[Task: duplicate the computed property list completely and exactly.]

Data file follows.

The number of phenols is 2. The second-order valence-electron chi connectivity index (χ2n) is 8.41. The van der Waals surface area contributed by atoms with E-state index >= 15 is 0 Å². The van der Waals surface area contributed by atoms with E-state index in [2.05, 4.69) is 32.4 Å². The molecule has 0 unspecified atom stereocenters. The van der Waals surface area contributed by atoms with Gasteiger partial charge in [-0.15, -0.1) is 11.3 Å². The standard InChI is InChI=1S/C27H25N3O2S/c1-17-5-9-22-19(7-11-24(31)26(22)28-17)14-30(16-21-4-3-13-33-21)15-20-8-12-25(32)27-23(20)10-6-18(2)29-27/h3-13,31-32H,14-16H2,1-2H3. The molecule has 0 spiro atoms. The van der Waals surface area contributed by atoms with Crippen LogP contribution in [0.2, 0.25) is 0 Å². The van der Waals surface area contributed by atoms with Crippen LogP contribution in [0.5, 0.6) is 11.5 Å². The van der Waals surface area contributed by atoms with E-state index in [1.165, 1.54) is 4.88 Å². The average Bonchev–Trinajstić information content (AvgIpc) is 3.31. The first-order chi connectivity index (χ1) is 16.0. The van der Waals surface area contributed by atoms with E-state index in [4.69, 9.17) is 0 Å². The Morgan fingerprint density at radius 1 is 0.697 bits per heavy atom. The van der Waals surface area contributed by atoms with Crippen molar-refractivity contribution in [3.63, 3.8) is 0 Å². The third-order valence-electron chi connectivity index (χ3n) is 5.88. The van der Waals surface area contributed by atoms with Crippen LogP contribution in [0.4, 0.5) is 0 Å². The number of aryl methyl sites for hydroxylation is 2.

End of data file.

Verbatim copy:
The number of phenols is 2. The second-order valence-electron chi connectivity index (χ2n) is 8.41. The van der Waals surface area contributed by atoms with E-state index >= 15 is 0 Å². The van der Waals surface area contributed by atoms with E-state index in [2.05, 4.69) is 32.4 Å². The molecule has 0 unspecified atom stereocenters. The van der Waals surface area contributed by atoms with Gasteiger partial charge in [-0.15, -0.1) is 11.3 Å². The standard InChI is InChI=1S/C27H25N3O2S/c1-17-5-9-22-19(7-11-24(31)26(22)28-17)14-30(16-21-4-3-13-33-21)15-20-8-12-25(32)27-23(20)10-6-18(2)29-27/h3-13,31-32H,14-16H2,1-2H3. The molecule has 0 spiro atoms. The van der Waals surface area contributed by atoms with Crippen LogP contribution in [0.2, 0.25) is 0 Å². The van der Waals surface area contributed by atoms with Crippen LogP contribution in [0.5, 0.6) is 11.5 Å². The van der Waals surface area contributed by atoms with E-state index in [1.165, 1.54) is 4.88 Å². The average Bonchev–Trinajstić information content (AvgIpc) is 3.31. The first-order chi connectivity index (χ1) is 16.0. The van der Waals surface area contributed by atoms with E-state index in [4.69, 9.17) is 0 Å². The Morgan fingerprint density at radius 1 is 0.697 bits per heavy atom. The van der Waals surface area contributed by atoms with Crippen molar-refractivity contribution in [3.63, 3.8) is 0 Å². The third-order valence-electron chi connectivity index (χ3n) is 5.88. The van der Waals surface area contributed by atoms with Crippen LogP contribution in [0.4, 0.5) is 0 Å². The number of aryl methyl sites for hydroxylation is 2.